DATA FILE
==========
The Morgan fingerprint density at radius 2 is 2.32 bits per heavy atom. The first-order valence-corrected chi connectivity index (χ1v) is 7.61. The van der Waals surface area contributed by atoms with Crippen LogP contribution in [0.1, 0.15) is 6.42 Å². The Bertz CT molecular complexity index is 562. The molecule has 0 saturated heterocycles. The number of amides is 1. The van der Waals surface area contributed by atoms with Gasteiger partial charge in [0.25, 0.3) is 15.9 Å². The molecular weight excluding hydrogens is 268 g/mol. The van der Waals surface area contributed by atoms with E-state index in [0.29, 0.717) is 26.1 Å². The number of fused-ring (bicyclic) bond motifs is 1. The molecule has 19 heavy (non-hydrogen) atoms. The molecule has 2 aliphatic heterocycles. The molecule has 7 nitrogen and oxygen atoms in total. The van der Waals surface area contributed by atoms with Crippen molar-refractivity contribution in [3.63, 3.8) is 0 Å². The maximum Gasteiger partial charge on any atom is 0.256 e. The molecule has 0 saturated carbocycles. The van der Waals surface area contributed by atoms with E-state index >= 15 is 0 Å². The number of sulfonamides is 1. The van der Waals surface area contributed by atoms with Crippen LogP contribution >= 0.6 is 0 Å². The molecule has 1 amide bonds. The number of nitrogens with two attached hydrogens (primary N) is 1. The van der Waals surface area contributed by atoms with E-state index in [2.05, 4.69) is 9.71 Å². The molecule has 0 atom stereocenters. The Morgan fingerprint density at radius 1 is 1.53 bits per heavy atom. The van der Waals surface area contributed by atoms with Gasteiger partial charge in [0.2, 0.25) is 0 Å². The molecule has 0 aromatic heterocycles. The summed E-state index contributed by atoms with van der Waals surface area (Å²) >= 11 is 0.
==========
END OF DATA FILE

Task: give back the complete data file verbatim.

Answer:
The Morgan fingerprint density at radius 2 is 2.32 bits per heavy atom. The first-order valence-corrected chi connectivity index (χ1v) is 7.61. The van der Waals surface area contributed by atoms with Crippen LogP contribution in [0.1, 0.15) is 6.42 Å². The Bertz CT molecular complexity index is 562. The molecule has 0 saturated heterocycles. The number of amides is 1. The van der Waals surface area contributed by atoms with Gasteiger partial charge in [0.25, 0.3) is 15.9 Å². The molecular weight excluding hydrogens is 268 g/mol. The van der Waals surface area contributed by atoms with E-state index in [0.29, 0.717) is 26.1 Å². The number of fused-ring (bicyclic) bond motifs is 1. The molecule has 19 heavy (non-hydrogen) atoms. The molecule has 2 aliphatic heterocycles. The molecule has 7 nitrogen and oxygen atoms in total. The van der Waals surface area contributed by atoms with Crippen molar-refractivity contribution in [3.63, 3.8) is 0 Å². The maximum Gasteiger partial charge on any atom is 0.256 e. The molecule has 0 saturated carbocycles. The van der Waals surface area contributed by atoms with E-state index >= 15 is 0 Å². The number of sulfonamides is 1. The van der Waals surface area contributed by atoms with Crippen LogP contribution >= 0.6 is 0 Å². The molecule has 1 amide bonds. The number of nitrogens with two attached hydrogens (primary N) is 1. The van der Waals surface area contributed by atoms with E-state index in [2.05, 4.69) is 9.71 Å². The molecule has 0 atom stereocenters. The Morgan fingerprint density at radius 1 is 1.53 bits per heavy atom. The van der Waals surface area contributed by atoms with Gasteiger partial charge in [0.2, 0.25) is 0 Å². The molecule has 0 aromatic heterocycles. The summed E-state index contributed by atoms with van der Waals surface area (Å²) >= 11 is 0.